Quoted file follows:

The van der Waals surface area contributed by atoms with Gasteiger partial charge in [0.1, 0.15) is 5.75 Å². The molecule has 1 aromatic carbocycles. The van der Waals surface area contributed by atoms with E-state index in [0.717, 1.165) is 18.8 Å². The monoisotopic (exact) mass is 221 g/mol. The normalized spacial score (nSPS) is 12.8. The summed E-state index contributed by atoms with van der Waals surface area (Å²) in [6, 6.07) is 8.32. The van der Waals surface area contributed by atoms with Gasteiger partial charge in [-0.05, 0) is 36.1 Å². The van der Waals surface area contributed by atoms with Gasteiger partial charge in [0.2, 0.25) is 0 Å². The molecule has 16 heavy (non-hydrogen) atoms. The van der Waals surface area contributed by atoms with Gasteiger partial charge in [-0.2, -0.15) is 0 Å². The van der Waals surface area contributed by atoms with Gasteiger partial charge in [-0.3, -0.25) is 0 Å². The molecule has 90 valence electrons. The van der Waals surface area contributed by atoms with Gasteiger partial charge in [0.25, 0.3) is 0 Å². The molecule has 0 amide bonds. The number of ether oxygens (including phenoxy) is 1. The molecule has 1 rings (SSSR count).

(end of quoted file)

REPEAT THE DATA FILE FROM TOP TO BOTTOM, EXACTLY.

The van der Waals surface area contributed by atoms with Gasteiger partial charge in [0.1, 0.15) is 5.75 Å². The molecule has 1 aromatic carbocycles. The van der Waals surface area contributed by atoms with E-state index in [0.717, 1.165) is 18.8 Å². The monoisotopic (exact) mass is 221 g/mol. The normalized spacial score (nSPS) is 12.8. The summed E-state index contributed by atoms with van der Waals surface area (Å²) in [6, 6.07) is 8.32. The van der Waals surface area contributed by atoms with Gasteiger partial charge in [-0.05, 0) is 36.1 Å². The van der Waals surface area contributed by atoms with Gasteiger partial charge in [0.2, 0.25) is 0 Å². The molecule has 16 heavy (non-hydrogen) atoms. The van der Waals surface area contributed by atoms with Gasteiger partial charge in [-0.2, -0.15) is 0 Å². The van der Waals surface area contributed by atoms with Gasteiger partial charge in [-0.3, -0.25) is 0 Å². The molecule has 90 valence electrons. The van der Waals surface area contributed by atoms with Gasteiger partial charge in [0.25, 0.3) is 0 Å². The molecule has 0 amide bonds. The number of ether oxygens (including phenoxy) is 1. The molecule has 1 rings (SSSR count).